Backstory and Context
The colonial-era residents of Newport, Rhode Island were faced with a dilemma. They had this beautiful bay for their wharves and boats which was important to their merchant traders. However, the land jutted out and was left vulnerable to enemy forces on multiple sides. Very few of the plans to secure the waterway from enemy ships had truly come to fruition or had been successful until Fort Adams’ construction. The first weak defense was built early in the eighteenth century and called Fort Anne (renamed in 1730 for King George). Cannons were placed on Goat Island in the harbor. The fort soon fell into disrepair. Work began to fix the fortification and new artillery was added. In addition, watch towers were constructed at several crucial entry points in the harbor. As the threat of war loomed in the early 1770s, the Continental Congress urged the colonies to protect their harbors. The town of Newport built new fortifications in 1776 in anticipation of the British threat. The defenses that they had raised proved no match for the British armada. During the Revolutionary War, Newport had been occupied by British forces who further reinforced Newport’s defenses.
After the Revolutionary war, the citizens of Newport abandoned their defenses and let them fall into decay. Eventually, they determined that there was a definite need for a new, stronger fortification. The new fort was built in 1799 and had seventeen cannons. A French officer, Major Louis Tousard, was put in charge of the new Fort at the mouth of Newport’s harbor. Tousard had also designed another layout at Old Breton’s Point which pointed twenty guns over the East Passage. The citizens celebrated with an elaborate ceremony on the Fourth of July in 1799 to open this new fort. It was officially christened as Fort Adams in honor of President John Adams. Major Tousard addressed the crowd at the ceremony.
After the War of 1812, it was decided that a much larger fort was needed. The earlier fort had already seen serious decay over the years. The U.S. Army created a board of three military engineers to manage the construction of the new fort: Brigadier General Joseph G. Swift, and Lieutenant Colonels William McRee and Joseph G. Totten. They added a distinguished French engineer, Simon Bernard, to aid the Americans. Bernard had previously worked for Napoleon Bonaparte. However, both Swift and McRee were angered that the U.S. Army, apparently not having full confidence in its own men, hired Bernard so they resigned from the Board. Their departure left Totten and Bernard in charge of the Fort’s reconstruction. Over the next several decades, the new fort was slowly built and was completed in 1857. Weapons upgrades continued through 1950. The fort garrisoned 3,000 soldiers at its peak during World War II but by the end there were only 500 soldiers remaining. Soldiers were stationed at Fort Adams for a total of 125 years (1824-1950). In 1953 the Army transferred the base to the Navy. In 1965, the fort and most of the surrounding land were given to the state of Rhode Island and the Fort Adams State Park was established. The fort was neglected for a few years. Restoration efforts didn't begin to take place until the 1970s then again in the 1990s. The Newport Jazz Festival has been held on the grounds since 1981. In 1995, the Fort was opened for public tours. The tours run daily, once every hour from 10:00 AM to 4:00 PM, but only during the summer months (end of May through Columbus Day).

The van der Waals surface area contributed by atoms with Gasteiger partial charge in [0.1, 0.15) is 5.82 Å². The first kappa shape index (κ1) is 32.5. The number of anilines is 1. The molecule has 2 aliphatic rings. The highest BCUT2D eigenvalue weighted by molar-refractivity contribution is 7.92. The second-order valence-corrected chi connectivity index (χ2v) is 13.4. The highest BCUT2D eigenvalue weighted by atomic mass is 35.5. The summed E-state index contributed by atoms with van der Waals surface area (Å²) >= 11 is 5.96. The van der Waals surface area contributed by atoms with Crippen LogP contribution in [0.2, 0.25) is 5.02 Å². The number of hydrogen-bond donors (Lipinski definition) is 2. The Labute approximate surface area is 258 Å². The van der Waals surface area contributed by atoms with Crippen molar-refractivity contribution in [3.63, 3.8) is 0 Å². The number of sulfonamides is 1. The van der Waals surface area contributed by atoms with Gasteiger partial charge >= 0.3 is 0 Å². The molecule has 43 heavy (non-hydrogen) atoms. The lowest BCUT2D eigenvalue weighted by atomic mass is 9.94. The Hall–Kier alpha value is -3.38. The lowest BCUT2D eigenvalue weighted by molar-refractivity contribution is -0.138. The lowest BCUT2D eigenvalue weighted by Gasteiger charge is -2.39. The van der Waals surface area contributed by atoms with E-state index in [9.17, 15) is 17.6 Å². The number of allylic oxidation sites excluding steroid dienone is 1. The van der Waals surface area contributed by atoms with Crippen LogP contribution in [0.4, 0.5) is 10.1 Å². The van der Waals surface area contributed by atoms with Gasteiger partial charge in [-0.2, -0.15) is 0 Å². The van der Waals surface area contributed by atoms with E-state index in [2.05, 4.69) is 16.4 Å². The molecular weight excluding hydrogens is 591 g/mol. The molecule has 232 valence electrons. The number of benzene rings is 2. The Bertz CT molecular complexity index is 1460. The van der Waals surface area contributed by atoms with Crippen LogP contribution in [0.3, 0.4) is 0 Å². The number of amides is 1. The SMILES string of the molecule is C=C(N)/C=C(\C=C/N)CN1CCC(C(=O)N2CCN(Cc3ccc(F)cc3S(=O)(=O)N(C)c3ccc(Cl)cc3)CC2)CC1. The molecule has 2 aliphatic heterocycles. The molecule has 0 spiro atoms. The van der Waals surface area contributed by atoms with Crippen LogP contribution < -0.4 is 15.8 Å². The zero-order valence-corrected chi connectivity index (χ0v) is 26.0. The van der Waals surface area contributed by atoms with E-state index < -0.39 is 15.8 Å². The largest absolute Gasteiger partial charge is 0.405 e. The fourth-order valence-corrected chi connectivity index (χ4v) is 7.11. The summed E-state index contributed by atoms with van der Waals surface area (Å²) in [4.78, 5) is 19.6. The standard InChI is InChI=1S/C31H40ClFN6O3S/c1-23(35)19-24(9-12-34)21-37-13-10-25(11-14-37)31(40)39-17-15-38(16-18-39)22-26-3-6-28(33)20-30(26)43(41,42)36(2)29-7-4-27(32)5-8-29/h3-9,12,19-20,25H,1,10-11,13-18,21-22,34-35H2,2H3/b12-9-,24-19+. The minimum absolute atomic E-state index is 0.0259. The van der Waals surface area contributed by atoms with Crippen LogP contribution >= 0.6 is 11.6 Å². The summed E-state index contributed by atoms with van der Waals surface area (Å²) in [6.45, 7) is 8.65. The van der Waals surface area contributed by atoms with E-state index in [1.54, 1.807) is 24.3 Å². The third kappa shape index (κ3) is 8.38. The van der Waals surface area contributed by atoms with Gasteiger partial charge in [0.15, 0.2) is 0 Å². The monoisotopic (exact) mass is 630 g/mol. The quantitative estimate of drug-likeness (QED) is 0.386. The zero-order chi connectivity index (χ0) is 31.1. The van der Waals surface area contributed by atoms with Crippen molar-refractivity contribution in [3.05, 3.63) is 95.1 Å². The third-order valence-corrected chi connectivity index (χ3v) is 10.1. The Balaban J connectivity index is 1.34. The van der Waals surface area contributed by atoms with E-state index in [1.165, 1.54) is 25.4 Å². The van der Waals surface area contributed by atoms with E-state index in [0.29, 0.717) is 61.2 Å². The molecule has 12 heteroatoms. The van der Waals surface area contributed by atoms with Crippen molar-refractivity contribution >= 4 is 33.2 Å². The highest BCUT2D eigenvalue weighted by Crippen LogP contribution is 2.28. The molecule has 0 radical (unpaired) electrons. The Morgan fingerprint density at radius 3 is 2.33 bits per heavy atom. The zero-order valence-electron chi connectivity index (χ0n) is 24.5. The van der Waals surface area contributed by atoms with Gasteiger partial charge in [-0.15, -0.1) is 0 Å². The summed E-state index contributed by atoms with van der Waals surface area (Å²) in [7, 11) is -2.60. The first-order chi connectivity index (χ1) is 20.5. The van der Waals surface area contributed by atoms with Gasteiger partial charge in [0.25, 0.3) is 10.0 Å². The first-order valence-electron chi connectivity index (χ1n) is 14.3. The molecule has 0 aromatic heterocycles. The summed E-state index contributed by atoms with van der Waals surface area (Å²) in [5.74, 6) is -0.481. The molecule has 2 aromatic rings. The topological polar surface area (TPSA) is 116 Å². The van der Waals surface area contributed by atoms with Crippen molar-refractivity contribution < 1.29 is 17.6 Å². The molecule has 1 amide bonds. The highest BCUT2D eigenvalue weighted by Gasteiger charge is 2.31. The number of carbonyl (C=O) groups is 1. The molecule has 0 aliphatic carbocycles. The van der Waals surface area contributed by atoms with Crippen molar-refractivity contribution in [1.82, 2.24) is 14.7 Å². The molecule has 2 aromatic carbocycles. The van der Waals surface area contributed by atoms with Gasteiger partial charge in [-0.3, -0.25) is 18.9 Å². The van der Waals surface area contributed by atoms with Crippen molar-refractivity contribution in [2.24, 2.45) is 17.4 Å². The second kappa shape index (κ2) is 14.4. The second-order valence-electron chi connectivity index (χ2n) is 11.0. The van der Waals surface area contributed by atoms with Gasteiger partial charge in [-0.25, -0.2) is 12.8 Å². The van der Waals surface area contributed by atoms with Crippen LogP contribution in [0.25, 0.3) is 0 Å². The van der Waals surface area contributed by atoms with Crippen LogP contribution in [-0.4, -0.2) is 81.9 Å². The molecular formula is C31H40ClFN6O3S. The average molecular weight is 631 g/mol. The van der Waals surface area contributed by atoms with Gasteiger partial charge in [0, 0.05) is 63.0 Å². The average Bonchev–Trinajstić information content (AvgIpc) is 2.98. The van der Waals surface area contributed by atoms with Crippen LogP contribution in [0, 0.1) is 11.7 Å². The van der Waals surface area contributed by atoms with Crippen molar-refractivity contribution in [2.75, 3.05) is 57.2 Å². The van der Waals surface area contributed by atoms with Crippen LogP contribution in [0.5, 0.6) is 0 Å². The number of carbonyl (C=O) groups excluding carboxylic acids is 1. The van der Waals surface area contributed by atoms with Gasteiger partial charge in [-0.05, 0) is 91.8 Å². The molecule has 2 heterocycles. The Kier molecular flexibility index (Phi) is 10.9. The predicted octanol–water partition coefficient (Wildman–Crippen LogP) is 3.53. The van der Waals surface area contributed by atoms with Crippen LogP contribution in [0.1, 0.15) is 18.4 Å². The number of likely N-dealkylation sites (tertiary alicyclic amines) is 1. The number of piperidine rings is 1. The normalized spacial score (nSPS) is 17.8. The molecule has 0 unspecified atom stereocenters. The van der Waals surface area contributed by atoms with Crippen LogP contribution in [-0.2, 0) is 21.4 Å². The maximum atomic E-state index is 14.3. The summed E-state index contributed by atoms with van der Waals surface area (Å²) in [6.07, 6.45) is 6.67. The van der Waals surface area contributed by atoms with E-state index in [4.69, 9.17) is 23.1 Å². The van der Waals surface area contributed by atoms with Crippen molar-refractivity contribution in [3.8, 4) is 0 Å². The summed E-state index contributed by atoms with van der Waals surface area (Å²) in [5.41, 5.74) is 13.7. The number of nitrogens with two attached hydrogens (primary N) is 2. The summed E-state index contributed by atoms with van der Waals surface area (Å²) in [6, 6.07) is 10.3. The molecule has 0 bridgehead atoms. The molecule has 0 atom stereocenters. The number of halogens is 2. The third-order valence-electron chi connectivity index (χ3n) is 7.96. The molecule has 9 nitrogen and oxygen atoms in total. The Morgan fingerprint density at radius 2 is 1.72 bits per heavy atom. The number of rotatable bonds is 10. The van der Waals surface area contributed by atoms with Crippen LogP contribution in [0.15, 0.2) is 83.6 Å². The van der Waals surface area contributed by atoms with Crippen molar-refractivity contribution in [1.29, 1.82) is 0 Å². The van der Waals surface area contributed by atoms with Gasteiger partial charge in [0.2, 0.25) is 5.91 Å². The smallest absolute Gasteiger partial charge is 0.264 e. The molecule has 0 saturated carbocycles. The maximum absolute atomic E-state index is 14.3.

Harrington, Richard B. Fort Adams State Park. National Register of Historic Places Inventory - Nomination Form. January 17, 1971. Accessed March 10, 2018. https://npgallery.nps.gov/pdfhost/docs/nrhp/text/70000014.PDF.
Fort Adams: Defending the "City by the Sea" since 1798. Newport Discovery Guide. Accessed March 10, 2018. http://www.newport-discovery-guide.com/fort-adams.html.